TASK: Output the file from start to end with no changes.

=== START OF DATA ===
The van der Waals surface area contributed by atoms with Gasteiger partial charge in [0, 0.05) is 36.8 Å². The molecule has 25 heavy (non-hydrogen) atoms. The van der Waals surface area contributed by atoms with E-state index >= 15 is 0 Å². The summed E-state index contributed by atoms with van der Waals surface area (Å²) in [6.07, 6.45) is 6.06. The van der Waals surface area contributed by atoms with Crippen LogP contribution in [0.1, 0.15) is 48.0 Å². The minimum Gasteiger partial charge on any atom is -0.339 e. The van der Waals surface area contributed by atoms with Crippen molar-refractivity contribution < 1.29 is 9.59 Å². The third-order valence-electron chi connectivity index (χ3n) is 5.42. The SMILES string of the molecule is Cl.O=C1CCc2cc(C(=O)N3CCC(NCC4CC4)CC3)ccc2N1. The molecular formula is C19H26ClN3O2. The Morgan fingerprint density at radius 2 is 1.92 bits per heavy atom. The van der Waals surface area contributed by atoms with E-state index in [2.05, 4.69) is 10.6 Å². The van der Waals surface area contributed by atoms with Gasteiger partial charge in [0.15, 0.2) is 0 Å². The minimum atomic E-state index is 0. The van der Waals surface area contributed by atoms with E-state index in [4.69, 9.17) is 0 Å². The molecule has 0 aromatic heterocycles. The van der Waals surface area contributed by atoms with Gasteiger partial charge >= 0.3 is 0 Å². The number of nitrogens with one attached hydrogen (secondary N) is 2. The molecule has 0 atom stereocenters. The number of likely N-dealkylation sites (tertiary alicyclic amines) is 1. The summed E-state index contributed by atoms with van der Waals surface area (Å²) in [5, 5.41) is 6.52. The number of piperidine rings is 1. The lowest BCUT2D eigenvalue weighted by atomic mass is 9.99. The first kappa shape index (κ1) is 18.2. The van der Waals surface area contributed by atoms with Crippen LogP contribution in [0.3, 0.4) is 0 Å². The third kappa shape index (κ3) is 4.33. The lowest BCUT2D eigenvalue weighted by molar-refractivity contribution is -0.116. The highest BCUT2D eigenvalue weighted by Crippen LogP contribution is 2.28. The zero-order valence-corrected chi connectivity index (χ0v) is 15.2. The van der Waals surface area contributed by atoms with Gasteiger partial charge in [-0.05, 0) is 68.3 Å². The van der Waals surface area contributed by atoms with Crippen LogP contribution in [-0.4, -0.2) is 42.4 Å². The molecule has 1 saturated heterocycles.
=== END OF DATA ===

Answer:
The van der Waals surface area contributed by atoms with Gasteiger partial charge in [0, 0.05) is 36.8 Å². The molecule has 25 heavy (non-hydrogen) atoms. The van der Waals surface area contributed by atoms with E-state index >= 15 is 0 Å². The summed E-state index contributed by atoms with van der Waals surface area (Å²) in [6.07, 6.45) is 6.06. The van der Waals surface area contributed by atoms with Crippen LogP contribution in [0.1, 0.15) is 48.0 Å². The minimum Gasteiger partial charge on any atom is -0.339 e. The van der Waals surface area contributed by atoms with Crippen molar-refractivity contribution < 1.29 is 9.59 Å². The third-order valence-electron chi connectivity index (χ3n) is 5.42. The SMILES string of the molecule is Cl.O=C1CCc2cc(C(=O)N3CCC(NCC4CC4)CC3)ccc2N1. The molecular formula is C19H26ClN3O2. The Morgan fingerprint density at radius 2 is 1.92 bits per heavy atom. The van der Waals surface area contributed by atoms with E-state index in [2.05, 4.69) is 10.6 Å². The van der Waals surface area contributed by atoms with Gasteiger partial charge in [0.15, 0.2) is 0 Å². The minimum atomic E-state index is 0. The van der Waals surface area contributed by atoms with E-state index in [4.69, 9.17) is 0 Å². The molecule has 0 aromatic heterocycles. The van der Waals surface area contributed by atoms with Gasteiger partial charge >= 0.3 is 0 Å². The number of nitrogens with one attached hydrogen (secondary N) is 2. The molecule has 0 atom stereocenters. The number of likely N-dealkylation sites (tertiary alicyclic amines) is 1. The summed E-state index contributed by atoms with van der Waals surface area (Å²) in [5, 5.41) is 6.52. The number of piperidine rings is 1. The lowest BCUT2D eigenvalue weighted by atomic mass is 9.99. The first kappa shape index (κ1) is 18.2. The van der Waals surface area contributed by atoms with Crippen LogP contribution in [0.3, 0.4) is 0 Å². The third kappa shape index (κ3) is 4.33. The lowest BCUT2D eigenvalue weighted by molar-refractivity contribution is -0.116. The highest BCUT2D eigenvalue weighted by Crippen LogP contribution is 2.28. The zero-order valence-corrected chi connectivity index (χ0v) is 15.2. The van der Waals surface area contributed by atoms with Gasteiger partial charge in [-0.05, 0) is 68.3 Å². The van der Waals surface area contributed by atoms with Crippen LogP contribution in [-0.4, -0.2) is 42.4 Å². The molecule has 1 saturated heterocycles.